Project Management

Are You Actually Using a Hybrid Approach?

Andy Jordan is President of Roffensian Consulting S.A., a Roatan, Honduras-based management consulting firm with a comprehensive project management practice. Andy always appreciates feedback and discussion on the issues raised in his articles and can be reached at [email protected]. Andy's new book Risk Management for Project Driven Organizations is now available.

Hybrid project delivery has been around for a while as a concept. There is a niche methodology that claims hybrid is a specific combination of waterfall planning and agile execution.

But for most people, "hybrid" simply means an approach to project management and delivery that combines elements of both traditional and agile disciplines in a way that makes sense for each project. The implication is that the mix will be different from one PM to the next—and from one project to the next—based on individual project manager and team preferences, as well as the project’s unique needs.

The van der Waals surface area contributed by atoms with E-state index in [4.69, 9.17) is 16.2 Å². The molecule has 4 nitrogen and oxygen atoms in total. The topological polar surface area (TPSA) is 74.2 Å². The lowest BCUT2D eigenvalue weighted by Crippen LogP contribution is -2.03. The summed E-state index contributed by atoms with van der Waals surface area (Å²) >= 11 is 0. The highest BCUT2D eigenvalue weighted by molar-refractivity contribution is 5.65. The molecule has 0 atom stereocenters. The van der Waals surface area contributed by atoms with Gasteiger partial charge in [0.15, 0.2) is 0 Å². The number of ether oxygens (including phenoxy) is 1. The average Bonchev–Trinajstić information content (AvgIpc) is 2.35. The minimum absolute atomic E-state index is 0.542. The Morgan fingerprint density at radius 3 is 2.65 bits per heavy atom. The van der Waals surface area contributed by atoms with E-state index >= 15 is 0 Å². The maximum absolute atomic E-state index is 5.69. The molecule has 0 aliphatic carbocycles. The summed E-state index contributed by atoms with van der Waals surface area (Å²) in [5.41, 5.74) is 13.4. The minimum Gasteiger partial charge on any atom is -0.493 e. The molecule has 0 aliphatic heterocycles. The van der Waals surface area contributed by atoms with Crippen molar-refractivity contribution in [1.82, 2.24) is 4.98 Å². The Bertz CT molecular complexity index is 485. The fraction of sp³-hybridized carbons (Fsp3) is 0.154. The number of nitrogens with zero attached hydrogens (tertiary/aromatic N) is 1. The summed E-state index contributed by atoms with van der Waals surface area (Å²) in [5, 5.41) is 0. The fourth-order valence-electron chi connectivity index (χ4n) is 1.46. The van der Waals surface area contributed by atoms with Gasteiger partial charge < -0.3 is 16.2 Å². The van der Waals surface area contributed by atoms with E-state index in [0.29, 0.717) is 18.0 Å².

There are a lot of benefits to hybrid. By combining the two different philosophical approaches to project delivery, it maximizes the ability to choose the right approach for each situation—and when hybrid PMs and teams are familiar with a number of variations of both traditional and agile methodologies, it further supports the ability to optimize performance at every step of the way. However, it’s a solution that comes at a bit of a cost.

To take advantage of hybrid, project managers must not only understand both traditional and agile approaches, they must also know when to apply the different approaches—and they must have the confidence to operate without a formal project structure or methodology. They must also have a team that is equally …

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